In one of the old prayer books of the Church, the opening meditation for New Year’s Day is: “All earthly things pass away but You, O Lord, remain the same. Everything grows old like clothing, and as old clothing you put it away. But You, Yourself, O Lord, are always the same and Your years never multiply.”

One can’t help but think of “time” on New Year’s Day. As we count the years, we think about past, happy memories of New Year’s Eves — ones we happily shared with spouses, loved ones and friends. How grateful we should be for those wonderful memories and for years past. New Year’s Day also makes us think about the “big picture” too — how fast time passes, how short life is and how quickly it goes by. We are travelers in a landscape of great mystery. St. Therese of Lisieux writes: “The world is our ship, not our port of call.”

For Christians, the next life can also come to mind as the year turns its last page.  We Christians don’t look upon time here on earth disdainfully because this part of the mystery is a precious gift from God. However, because of its brevity, we feel the challenge to use this life well. This life is a way to a goal. “Redeem your time,” advises St. Paul. So we take seriously our call to make our lives all that they can be — whatever the particulars. But how do we do this?

Christ shows us the way.

We make a firm resolution to follow the Savior and put our faith in Him. We follow the Commandments and Christ’s vision for the world. We do our appointed duties well and try to live our lives with integrity. When we fail, we repent and accept God’s mercy, never becoming discouraged at the greatness of the call to holiness. 

We reach out to the forgotten and lost. We live in an atmosphere of prayer and worship as we carry a secret joy that all is well, for we are God’s and His we’ll always be, despite the transitory world in which we live.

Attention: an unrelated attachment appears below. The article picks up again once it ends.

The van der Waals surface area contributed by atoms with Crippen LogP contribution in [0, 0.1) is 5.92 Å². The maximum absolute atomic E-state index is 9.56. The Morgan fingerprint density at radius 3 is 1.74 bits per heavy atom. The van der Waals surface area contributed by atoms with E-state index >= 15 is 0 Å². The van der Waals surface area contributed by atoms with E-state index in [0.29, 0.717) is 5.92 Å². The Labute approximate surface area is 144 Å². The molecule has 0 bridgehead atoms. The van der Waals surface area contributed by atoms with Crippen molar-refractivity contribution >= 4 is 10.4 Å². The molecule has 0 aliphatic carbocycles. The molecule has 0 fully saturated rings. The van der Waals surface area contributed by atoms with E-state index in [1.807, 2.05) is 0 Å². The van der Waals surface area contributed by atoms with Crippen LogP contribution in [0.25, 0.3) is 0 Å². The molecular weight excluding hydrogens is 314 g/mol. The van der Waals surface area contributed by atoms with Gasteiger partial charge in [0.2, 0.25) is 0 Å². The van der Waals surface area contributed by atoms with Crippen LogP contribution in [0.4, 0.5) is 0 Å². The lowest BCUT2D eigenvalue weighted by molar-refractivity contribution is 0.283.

Some New Year’s advice: Dream less of the past and future and concentrate on the opportunities in the present. The Lord told us: “Every day has its sorrow. Don’t be solicitous for the morrow.” (See Mt. 6.34) Yesterday is past, tomorrow is uncertain, but today is entirely in our hands. We always have the choice to “seize the day” or to dreadfully endure it.

The Church calls each year a “Year of Grace” because the Divine Sun hovers over all that is to come. He sanctifies the seasons and gives life to the soul. Throughout the entire year, the Holy Church puts its arms around the flock and braids the mystery of grace into all of us. We’re never alone, we Christians.

From our Church flows a fountain of sacramental grace and support. In addition to our friends, coworkers and family members, this is the chief reason for optimism in the year ahead.

We’re accompanied by God and the Church. Both remain the same even as time passes — loving and faithful partners in all that is and is to come.
Father Thomas Morrette is pastor at St. Mary’s Church in Glens Falls.